Traditions

When sitting down to write this blog it struck me how much the rhythm of my year is taken up with traditions, whether they are personal family ones, or wider cultural and religious ones.  Many traditions you might recognise or be familiar with, whether it’s the first visitor of the year carrying salt into the house, sending Valentine’s Day roses, hunting for Easter eggs, taking tins from the back of the cupboard for harvest festival, trick or treating and putting up the Christmas tree.  Even for those who have no active faith, so much of our lives revolve around traditions that come out of the church calendar… and without the nativity play what would schools do in December?  In Wales we celebrate St David’s day by wearing Daffodils and primary school kids dress up in traditional Welsh outfits, which for girls seem to be like some country lady out a fairy tale.

It is in childhood that so many traditions get cemented, and subsequently passed on.  I’ve sung the same songs to my kids that my mum sung with me.  We always have Sunday Roast with the inclusion of Yorkshire puddings if we are having Roast Beef and I still cook roast potatoes using the same method my Grandma did.

When my husband and I decided to break with tradition and not “do Santa” at Christmas it was the adults who we most upset by it.  I will forever have the image of a horrified hairdresser who had innocently inquired to my then three-year-old daughter “so what has Father Christmas bought you for Christmas”.  My daughter declared quite confidently “Father Christmas is not real.”  The look I received from those in earshot was worthy of the look the murderer receives when their crime is discovered in an Agatha Christie film.

Other traditions have been dropped for expediency.  We negotiate the cost of teeth instead of trying to play the tooth fairy.  Silver sixpences are no longer in the Christmas pud, and no one drinks brandy so we don’t set fire to the pudding. Fireworks night depends very much on whether I can get organised enough to arrange for us to go to a display.

Other traditions have invaded our space, whether it is Elf of the Shelf, which my daughter loves and I hate.  The introduction of Christingles and the mystery of clove pitted oranges being bought home from school for advent.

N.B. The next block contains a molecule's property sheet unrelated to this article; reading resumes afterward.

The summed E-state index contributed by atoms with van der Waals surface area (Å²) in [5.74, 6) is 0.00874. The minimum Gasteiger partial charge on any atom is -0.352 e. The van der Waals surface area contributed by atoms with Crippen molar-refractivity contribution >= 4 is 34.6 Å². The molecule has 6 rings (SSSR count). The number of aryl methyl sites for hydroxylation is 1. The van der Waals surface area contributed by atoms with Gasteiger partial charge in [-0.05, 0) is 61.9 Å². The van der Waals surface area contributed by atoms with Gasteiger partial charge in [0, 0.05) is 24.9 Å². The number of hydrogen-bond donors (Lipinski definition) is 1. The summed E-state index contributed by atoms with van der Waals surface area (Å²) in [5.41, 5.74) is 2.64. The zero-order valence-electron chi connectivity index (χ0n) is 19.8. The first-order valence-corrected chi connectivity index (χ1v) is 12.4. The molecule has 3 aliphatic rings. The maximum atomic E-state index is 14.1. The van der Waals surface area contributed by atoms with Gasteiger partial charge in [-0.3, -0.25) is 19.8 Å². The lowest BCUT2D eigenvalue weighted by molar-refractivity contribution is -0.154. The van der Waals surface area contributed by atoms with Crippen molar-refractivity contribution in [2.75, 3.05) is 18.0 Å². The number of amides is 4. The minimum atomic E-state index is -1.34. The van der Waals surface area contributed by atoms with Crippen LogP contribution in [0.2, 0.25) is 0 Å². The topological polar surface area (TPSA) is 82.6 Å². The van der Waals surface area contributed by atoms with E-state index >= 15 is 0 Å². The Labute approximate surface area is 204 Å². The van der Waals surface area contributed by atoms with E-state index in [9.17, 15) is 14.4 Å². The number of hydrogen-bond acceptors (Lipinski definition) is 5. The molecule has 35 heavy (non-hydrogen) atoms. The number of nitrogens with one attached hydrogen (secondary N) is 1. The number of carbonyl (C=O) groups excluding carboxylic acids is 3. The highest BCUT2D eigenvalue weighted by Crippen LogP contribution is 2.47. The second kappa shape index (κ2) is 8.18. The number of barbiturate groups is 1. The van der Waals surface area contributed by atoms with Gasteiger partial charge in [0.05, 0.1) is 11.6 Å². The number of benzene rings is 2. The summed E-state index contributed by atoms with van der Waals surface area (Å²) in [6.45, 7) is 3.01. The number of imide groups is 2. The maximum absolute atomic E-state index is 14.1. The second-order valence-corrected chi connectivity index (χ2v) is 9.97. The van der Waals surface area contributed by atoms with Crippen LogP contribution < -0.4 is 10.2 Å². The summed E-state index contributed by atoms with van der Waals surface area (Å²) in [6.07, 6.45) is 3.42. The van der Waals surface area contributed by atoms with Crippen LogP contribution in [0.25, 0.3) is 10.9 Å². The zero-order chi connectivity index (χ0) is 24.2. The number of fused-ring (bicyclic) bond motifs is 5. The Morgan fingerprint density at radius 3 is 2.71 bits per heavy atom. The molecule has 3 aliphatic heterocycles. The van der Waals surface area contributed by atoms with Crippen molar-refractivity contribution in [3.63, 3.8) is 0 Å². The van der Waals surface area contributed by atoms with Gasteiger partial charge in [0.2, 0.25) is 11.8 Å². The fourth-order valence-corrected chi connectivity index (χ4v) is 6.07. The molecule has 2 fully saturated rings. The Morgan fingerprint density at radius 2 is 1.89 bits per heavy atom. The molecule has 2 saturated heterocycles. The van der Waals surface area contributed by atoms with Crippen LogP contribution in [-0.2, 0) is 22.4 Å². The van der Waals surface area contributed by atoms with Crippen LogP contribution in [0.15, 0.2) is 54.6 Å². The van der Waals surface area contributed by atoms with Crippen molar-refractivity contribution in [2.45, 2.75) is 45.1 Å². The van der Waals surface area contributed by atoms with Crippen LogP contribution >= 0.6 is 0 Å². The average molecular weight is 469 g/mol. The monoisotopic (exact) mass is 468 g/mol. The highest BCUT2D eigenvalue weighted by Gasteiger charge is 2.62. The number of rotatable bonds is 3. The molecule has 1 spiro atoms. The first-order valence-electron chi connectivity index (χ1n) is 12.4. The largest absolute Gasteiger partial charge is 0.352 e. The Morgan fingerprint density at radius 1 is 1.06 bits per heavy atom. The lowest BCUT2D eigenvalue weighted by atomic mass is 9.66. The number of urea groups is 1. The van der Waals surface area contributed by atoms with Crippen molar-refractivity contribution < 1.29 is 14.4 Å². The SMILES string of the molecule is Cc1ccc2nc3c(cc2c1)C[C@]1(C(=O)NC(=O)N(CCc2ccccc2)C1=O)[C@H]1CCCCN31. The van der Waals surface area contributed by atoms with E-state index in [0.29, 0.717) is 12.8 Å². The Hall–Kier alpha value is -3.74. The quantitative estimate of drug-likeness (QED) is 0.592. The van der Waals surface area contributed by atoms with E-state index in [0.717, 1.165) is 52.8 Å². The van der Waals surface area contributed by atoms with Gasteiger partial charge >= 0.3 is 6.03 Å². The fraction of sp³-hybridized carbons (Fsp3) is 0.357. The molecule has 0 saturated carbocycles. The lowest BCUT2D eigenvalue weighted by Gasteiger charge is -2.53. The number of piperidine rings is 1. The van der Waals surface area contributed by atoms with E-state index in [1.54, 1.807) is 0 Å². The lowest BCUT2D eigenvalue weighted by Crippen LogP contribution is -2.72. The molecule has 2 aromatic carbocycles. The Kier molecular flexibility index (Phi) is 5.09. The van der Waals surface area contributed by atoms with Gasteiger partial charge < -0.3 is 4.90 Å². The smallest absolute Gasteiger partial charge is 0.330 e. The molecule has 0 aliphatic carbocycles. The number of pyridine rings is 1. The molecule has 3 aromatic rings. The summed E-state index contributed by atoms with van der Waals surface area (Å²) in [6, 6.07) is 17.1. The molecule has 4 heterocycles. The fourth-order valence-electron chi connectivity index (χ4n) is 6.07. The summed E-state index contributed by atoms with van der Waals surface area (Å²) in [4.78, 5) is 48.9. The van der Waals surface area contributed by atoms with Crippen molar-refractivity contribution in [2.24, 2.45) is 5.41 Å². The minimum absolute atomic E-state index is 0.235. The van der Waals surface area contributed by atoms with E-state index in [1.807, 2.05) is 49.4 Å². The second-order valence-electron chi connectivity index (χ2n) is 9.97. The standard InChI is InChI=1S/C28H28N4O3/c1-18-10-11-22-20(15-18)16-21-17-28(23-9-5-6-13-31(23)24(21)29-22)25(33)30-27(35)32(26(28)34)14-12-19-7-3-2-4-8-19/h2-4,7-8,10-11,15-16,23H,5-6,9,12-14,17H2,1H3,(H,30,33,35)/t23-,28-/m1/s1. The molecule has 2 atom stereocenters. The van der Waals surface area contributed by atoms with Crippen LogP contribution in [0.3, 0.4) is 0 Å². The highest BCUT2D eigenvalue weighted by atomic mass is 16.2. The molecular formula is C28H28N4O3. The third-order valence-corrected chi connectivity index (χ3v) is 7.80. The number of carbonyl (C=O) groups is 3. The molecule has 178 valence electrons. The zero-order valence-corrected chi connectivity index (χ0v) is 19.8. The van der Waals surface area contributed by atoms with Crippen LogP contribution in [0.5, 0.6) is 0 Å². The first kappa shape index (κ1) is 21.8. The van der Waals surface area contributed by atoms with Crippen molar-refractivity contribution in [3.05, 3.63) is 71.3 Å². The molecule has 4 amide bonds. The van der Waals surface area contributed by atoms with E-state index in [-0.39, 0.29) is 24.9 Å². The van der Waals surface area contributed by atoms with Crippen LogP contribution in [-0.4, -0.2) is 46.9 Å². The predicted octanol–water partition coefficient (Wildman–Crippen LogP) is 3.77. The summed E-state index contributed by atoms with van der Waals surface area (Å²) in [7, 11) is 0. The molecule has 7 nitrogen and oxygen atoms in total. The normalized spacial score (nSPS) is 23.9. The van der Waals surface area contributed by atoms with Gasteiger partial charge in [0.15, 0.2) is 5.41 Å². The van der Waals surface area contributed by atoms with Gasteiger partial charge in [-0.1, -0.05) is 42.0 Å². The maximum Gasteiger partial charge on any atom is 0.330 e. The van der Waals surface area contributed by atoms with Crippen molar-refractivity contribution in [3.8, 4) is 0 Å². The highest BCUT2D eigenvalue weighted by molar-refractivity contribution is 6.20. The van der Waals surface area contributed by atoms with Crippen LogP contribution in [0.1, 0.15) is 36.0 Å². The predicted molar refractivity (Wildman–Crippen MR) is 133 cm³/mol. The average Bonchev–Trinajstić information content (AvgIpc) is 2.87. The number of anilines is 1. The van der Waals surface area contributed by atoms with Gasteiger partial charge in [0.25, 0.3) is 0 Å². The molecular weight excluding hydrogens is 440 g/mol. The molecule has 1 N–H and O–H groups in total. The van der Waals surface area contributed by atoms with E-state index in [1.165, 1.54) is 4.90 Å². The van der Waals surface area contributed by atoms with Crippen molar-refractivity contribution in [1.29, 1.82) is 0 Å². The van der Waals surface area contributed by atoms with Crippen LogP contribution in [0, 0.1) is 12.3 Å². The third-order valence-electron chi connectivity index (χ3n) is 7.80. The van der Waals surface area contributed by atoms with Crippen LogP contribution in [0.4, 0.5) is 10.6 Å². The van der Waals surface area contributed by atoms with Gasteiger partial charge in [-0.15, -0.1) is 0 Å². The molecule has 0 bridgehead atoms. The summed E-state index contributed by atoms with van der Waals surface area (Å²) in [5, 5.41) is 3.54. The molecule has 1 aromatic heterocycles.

But as a family we have our own traditions we abide by – the annual grumbling about school uniforms appearing in shops before the summer holidays in June, followed by the mad panic of finding school uniform in the right size the last weekend of the summer holidays.  Then there’s my refusal to engage in anything Christmassy until the 1st December, which is the day, Christmas arrives in our house and we duly don Christmas Jumpers and Christmas themed Beeny Boppers to decorate the house with the Christmas tunes cranked up high. Santa has been replaced by a slightly manic present hunt on Christmas morning, which my kids still haven’t grown out of.  We have a tradition of meeting with all the family in Bournemouth at Easter with a walk on Bournemouth beach (come rain or shine… or snow) and repeat the stress of over 20 people ordering and eating fish and chips together year in year out. Or a rather bizarre tradition started by my husband of taking a glass fish tank to the beach so we can see our ‘catch’ when we go crabbing.  Finally, there is my personal favourite, duvet film days, where the whole family, and our dog crams into our bed with snacks to watch some movie or other.

For me I think the traditions we choose to keep or invent are about comfort and certainty.  No matter how chaotic our lives are, no matter our situation or circumstances, traditions ground us.  They are the familiar in the changing seasons, and remind us of who we are, providing a way point for us as individuals to mark both the passing of time and the stability of our family and culture.

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